The Miami Marlins have plenty of offseason questions to address. Here are three bold predictions as the team moves toward the 2019 season.
The Marlins aren’t slowing down just because the 2018 regular season has come to an end. Despite a 63-98 record, a last-place finish in the National League East and a team that has recently released key members of the coaching staff, Miami continues to remain a franchise in the news.
Part of the interest lies in what the organization will do next. Part of it centers around Derek Jeter, who remains the face of this organization. The team has shown great interest in Cuban prospects Victor Victor Mesa, Victor Mesa, Jr., and Sandy Gaston. And above everything else, when your sports team is in south Florida with connections to celebrities like DJ Khalid, it’s a good bet the franchise is making news somehow.
Today, we are focusing on the Marlins and the future. What does 2019 hold for manager Don Mattingly and his team? A lot more losses and hopefully some improvements along the way. Will the playoff drought continue? Probably?
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Will the string of losing seasons stretch toward 2020? Almost assuredly.
There is optimism with a young core of players to build around and an ownership group not worried about the present but confident the future looks bright.
They might need to remind fans about the game plan a few more times to make them feel more at ease.
If the Marlins want to make some changes for the better next year, here are three bold predictions to follow. Hopefully, some will lead to a better record and more fan support next season.
Make a run at Matt Harvey
I know – the Marlins want to get younger and rely on rising talent. But this move might not be bad given the team still needs veteran arms while Sandy Alcantara, Pablo Lopez, Trevor Richards and potentially Zac Gallen all settle in for the long haul. Matt Harvey could help here.
Harvey said he would sign with any team in the Majors with the exception of the New York Mets. At 29 years old, he still has a chance to turn his career around. This could be a low risk-high reward type of situation should he sign a two-year deal with Miami.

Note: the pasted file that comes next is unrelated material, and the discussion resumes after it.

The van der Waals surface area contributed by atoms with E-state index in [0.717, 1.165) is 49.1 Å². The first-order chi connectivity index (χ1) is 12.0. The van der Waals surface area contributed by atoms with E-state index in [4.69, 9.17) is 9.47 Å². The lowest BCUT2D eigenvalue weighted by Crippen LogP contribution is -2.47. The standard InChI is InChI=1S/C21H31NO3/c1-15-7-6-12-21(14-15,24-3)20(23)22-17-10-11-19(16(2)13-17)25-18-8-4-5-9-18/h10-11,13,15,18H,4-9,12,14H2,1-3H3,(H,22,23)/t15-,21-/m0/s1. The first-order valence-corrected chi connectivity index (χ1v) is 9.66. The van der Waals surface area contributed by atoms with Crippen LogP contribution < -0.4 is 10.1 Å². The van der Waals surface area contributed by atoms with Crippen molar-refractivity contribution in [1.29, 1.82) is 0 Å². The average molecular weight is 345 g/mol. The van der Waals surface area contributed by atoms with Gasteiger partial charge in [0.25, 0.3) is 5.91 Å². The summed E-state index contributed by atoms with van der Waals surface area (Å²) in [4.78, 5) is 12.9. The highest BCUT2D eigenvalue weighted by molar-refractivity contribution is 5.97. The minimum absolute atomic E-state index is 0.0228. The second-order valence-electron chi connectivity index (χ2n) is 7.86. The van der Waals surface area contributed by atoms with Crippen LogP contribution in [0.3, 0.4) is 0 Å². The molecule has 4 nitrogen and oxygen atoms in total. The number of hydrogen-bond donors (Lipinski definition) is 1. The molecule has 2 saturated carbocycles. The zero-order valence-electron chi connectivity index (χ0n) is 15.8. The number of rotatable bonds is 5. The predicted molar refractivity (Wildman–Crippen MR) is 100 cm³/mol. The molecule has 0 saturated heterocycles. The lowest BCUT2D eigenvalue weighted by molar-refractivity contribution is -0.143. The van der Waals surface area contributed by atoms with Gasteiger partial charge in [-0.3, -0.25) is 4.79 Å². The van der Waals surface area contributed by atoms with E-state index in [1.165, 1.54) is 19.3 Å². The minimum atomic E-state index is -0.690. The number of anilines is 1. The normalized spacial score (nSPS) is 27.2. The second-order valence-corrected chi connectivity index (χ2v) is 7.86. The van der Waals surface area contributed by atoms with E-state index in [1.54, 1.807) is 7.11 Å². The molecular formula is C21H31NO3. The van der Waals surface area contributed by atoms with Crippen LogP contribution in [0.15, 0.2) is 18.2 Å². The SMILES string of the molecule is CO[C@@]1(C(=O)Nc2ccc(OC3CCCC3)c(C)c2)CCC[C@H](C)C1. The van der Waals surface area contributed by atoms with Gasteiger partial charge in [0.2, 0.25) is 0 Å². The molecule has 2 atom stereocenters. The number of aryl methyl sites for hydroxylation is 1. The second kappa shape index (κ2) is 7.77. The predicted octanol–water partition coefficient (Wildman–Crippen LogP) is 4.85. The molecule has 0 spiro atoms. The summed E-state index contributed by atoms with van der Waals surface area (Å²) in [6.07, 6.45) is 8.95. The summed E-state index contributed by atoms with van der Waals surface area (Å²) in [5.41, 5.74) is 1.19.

The Marlins must decide if they will keep Dan Straily another season or trade him for prospects. Wei-Yin Chen is great at home, bad on the road. Jose Urena figures to start on Opening Day. A veteran like Harvey lets the organization continue to bring young pitchers along slowly.
Promote Tayron Guerrero to Closer
The Marlins used a “closer by committee” approach for the final month of the season. The season started out with Brad Ziegler in control, shifted to Kyle Barraclough that fizzled out and now is an open competition.
Barraclough was traded this past week to Washington for international pool money.
Tayron Guerrero is a big kid with a plus-fastball who is intimidating on the mound by his size alone. He should be in the mix with Adam Conley, Drew Steckenrider and Drew Rucinski. Miami does not figure to look outside the organization for their everyday ninth-inning specialist.
There is a thought – at least on my end – that Alcantara would fit this role well, as would Jorge Guzman in a few seasons. For now, Guerrero would be the best fit, should he continue to improve during Spring Training.
Make J.T. Realmuto a Lifetime Marlin
I get what the Marlins are doing here. But if you don’t have a solid veteran to build around, the process you are starting has no meaning. J.T. Realmuto is a big deal in Miami and one of the most under the radar players in the Majors.
The Marlins say they will offer the All-Star a contract this offseason, hopefully with the idea of making him a Marlin for life. Personally, I would pump the breaks on that happening. But the team needs to step up to the plate on this one, nonetheless.
This is the second season Realmuto is arbitration eligible and made $2.9 million in 2018, which is paltry by today’s standards. There is no backup able to take his place on the field, at the plate or in the dugout.
The Marlins must make this happen.